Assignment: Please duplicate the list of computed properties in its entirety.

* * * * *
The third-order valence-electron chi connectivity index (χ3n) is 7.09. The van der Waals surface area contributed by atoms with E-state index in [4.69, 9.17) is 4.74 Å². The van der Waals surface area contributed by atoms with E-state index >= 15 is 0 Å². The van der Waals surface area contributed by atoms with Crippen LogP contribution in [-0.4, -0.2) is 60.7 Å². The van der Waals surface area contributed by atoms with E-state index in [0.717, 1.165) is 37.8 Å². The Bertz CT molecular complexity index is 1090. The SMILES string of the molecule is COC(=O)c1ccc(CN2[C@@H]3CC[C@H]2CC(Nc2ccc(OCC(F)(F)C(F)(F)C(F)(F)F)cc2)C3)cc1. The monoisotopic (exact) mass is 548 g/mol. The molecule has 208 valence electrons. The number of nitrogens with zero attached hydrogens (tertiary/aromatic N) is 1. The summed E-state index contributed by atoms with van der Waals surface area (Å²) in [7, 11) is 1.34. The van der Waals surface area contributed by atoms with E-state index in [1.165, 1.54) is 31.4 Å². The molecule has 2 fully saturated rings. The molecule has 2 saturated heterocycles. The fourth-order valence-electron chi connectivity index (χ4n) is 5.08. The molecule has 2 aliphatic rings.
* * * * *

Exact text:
The third-order valence-electron chi connectivity index (χ3n) is 7.09. The van der Waals surface area contributed by atoms with E-state index in [4.69, 9.17) is 4.74 Å². The van der Waals surface area contributed by atoms with E-state index >= 15 is 0 Å². The van der Waals surface area contributed by atoms with Crippen LogP contribution in [-0.4, -0.2) is 60.7 Å². The van der Waals surface area contributed by atoms with E-state index in [0.717, 1.165) is 37.8 Å². The Bertz CT molecular complexity index is 1090. The SMILES string of the molecule is COC(=O)c1ccc(CN2[C@@H]3CC[C@H]2CC(Nc2ccc(OCC(F)(F)C(F)(F)C(F)(F)F)cc2)C3)cc1. The monoisotopic (exact) mass is 548 g/mol. The molecule has 208 valence electrons. The number of nitrogens with zero attached hydrogens (tertiary/aromatic N) is 1. The summed E-state index contributed by atoms with van der Waals surface area (Å²) in [7, 11) is 1.34. The van der Waals surface area contributed by atoms with E-state index in [1.165, 1.54) is 31.4 Å². The molecule has 2 fully saturated rings. The molecule has 2 saturated heterocycles. The fourth-order valence-electron chi connectivity index (χ4n) is 5.08. The molecule has 2 aliphatic rings.